In Other Words

Bed, Bath & Bribes

IKEA's struggle to do business in Putin's Russia.

For most Russians, the biggest problem with Vladimir Putin's authoritarian regime isn't the rigged elections or the lack of independent media. It's the entrenched corruption that permeates every sphere of life: the traffic cop lurking on the road to collect bribes from drivers, the surgeon in the supposedly free state hospital who refuses to operate unless he gets a "gift" from his patient, the teacher who hands out good grades for cash. And Russians universally think that such petty acts of greed are a pale echo of what goes on at top levels of the bureaucracy, where officials live in a cocoon of privilege symbolized by the migalki -- the blue sirens atop government officials' cars that allow them to defy the rules of the road. Despite periodic proclamations that the authorities are finally set to tackle the problem, things have gotten so bad that global graft watchdog Transparency International ranked Russia 146th out of 180 countries in its 2009 Corruption Perceptions Index, putting it on a par with Zimbabwe and Sierra Leone.

If you really want to understand what such epic levels of corruption mean in Russia, open a business. Russia's brave or foolhardy entrepreneurs -- and there are few of either kind these days -- confront thickets of red tape, endless inspections, and regular demands for bribes, ranging from the subtle to the blatant. This beleaguered new business class generally operates under a self-protective code of silence, terrified of doing anything that might hurt profits. So the abuses go unremarked, except by the increasing number of businessmen who have fled abroad to escape persecution. In a revealing exchange caught on television last year, metals tycoon Oleg Deripaska complained to President Dmitry Medvedev that judges regularly took bribes for rulings. "Everyone knows one has to pay," he said. A visibly angry Medvedev retorted that it was the fault of business for paying the bribes in the first place. Left unanswered was the obvious question: How can a business possibly make a profit if it doesn't play by the rules of a corrupt system?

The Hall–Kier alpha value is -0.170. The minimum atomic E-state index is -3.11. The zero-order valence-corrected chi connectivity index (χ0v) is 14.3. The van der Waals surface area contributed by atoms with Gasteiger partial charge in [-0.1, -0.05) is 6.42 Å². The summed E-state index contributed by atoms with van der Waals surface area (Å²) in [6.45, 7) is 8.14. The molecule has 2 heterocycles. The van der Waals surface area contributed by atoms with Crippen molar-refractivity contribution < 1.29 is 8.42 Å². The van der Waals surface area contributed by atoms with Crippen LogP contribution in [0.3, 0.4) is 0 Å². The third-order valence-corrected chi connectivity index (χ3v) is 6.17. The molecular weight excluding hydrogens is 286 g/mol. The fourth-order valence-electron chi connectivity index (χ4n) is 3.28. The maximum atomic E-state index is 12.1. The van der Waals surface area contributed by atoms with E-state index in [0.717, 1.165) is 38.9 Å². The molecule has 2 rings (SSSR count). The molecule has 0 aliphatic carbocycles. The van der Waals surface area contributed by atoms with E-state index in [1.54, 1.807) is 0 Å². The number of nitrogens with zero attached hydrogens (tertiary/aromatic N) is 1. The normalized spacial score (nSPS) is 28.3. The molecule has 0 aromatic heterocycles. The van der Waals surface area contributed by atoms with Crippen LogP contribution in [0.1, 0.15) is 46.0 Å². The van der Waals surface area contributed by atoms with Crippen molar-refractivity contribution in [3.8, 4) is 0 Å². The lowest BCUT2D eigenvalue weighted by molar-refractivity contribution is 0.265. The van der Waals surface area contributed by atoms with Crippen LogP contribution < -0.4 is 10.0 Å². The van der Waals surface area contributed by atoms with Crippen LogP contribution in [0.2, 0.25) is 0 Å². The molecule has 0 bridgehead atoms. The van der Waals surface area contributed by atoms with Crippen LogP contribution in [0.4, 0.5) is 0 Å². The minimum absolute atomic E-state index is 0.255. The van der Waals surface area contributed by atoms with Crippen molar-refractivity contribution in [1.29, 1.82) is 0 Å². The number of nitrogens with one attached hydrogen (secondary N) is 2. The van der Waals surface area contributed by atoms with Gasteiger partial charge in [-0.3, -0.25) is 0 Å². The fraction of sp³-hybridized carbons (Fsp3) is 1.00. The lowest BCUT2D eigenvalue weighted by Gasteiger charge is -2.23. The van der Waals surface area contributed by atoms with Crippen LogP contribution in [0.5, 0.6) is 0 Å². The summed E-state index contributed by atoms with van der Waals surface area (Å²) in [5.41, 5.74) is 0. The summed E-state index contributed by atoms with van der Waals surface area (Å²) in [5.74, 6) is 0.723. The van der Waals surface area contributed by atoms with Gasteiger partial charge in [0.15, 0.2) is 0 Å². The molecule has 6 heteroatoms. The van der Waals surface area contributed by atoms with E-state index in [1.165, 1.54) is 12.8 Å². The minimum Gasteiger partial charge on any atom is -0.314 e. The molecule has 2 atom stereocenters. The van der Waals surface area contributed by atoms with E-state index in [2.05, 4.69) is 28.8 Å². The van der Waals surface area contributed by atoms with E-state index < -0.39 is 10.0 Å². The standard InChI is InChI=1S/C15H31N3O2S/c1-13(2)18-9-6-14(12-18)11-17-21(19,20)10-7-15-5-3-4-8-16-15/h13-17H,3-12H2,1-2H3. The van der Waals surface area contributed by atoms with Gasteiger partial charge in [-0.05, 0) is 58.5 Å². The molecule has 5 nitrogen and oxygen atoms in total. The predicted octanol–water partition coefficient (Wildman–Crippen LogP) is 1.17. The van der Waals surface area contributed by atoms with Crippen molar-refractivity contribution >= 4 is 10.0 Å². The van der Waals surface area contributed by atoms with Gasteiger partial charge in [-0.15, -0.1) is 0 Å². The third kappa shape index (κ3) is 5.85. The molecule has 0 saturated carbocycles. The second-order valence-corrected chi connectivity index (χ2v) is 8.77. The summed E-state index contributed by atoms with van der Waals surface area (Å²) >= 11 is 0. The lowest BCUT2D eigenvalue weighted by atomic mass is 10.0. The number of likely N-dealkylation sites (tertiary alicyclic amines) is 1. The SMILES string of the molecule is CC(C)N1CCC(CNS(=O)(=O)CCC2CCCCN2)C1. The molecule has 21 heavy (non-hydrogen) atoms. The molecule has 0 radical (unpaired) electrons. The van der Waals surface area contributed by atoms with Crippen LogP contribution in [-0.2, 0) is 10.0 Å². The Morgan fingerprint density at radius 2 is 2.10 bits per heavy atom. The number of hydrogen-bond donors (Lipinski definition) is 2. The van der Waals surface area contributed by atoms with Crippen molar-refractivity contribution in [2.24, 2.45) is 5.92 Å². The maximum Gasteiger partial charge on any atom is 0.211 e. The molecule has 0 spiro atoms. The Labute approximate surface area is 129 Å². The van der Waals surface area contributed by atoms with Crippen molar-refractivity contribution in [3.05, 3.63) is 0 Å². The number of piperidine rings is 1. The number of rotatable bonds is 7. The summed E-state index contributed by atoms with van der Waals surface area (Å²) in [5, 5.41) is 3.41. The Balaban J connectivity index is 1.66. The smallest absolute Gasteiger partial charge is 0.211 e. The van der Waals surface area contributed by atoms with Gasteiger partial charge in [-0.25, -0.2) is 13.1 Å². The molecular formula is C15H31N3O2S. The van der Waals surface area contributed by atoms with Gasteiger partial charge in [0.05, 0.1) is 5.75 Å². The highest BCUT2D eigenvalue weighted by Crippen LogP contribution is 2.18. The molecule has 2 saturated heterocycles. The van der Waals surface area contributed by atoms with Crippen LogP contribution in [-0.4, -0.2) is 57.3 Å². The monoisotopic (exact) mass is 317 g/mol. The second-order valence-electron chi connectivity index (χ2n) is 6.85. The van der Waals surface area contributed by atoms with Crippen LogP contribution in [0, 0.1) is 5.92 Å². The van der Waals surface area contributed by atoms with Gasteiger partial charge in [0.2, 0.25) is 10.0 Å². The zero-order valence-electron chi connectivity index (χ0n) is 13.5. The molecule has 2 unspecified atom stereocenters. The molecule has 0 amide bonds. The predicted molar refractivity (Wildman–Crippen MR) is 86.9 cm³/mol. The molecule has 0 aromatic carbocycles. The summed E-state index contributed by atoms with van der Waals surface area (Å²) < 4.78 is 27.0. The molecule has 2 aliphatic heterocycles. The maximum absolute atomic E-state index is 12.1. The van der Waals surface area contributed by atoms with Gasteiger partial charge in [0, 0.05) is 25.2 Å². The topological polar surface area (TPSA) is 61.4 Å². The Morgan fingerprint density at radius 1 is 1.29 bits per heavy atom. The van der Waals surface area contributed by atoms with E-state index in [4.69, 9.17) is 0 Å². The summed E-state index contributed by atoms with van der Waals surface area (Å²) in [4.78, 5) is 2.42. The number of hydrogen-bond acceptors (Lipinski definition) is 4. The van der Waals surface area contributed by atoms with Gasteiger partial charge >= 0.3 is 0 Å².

A new memoir by Swedish businessman Lennart Dahlgren explores just that quandary. Dahlgren spent nearly a decade battling bureaucrats to bring furniture giant IKEA to Russia. His book, Despite Absurdity: How I Conquered Russia While It Conquered Me, reveals his behind-the-scenes struggles with officials who were ready to throw countless obstacles in IKEA's path unless they gave in to the system. Published in Swedish last November and now translated into Russian, the book has provoked heated discussion in Russia by providing a shocking and unusually public glimpse at the pervasive rot of Putin's system.

Dahlgren arrived in Russia in 1998 as IKEA's emissary to Russia's new middle class, sick of its clunky Soviet-era furniture and ready to upgrade to Scandinavian modern. His team quickly acquired property in Khimki, a suburb north of Moscow. Helped along by a friendly mayor, Russia's first IKEA store opened in March 2000, drawing a huge crowd of nearly 40,000 shoppers on its first day. The bedlam seemed to herald a bright future: The company had ambitious plans to build a shopping mall next to the flagship Khimki location and open as many as 20 more stores throughout Russia. But its plans were nearly derailed when Khimki's accommodating mayor was replaced by Vladimir Strelchenko, an ex-military officer with little patience for Western investors.

The epic Dahlgren-Strelchenko battle dragged on for years. One of the early skirmishes involved an overpass that IKEA wanted to build to connect the future shopping mall to a nearby highway. IKEA jumped through all the necessary hoops to obtain building permits, but once construction was partially completed, officials changed their minds and halted the process. The overpass, they said, veered too close to a World War II monument marking the historic front lines between German Nazi forces and the Red Army in 1941, and would thus be offensive to patriotic Russians. The overpass to nowhere stood there for about a year, until officials reversed their stance again and ordered IKEA to finish it as soon as possible. Now, they said, it was needed to ease traffic jams.

The battle over the shopping mall reached similarly arcane levels of bureaucratic balking. Strelchenko's administration ordered inspections of each of IKEA's 80 company cars. It said the planned mall was a biohazard because shoppers wouldn't be able to flee quickly enough if an epidemic broke out. It refused to allow the opening of a vital access road, citing the risk that cars might pose to an underground gas pipeline -- even though the same pipeline already passed under a busy six-lane highway and a major railroad. In the winter, IKEA was fined for not cleaning the snow off its roof. When Dahlgren asked a respected Russian lawyer for help, the lawyer had two words of advice: "Pay them."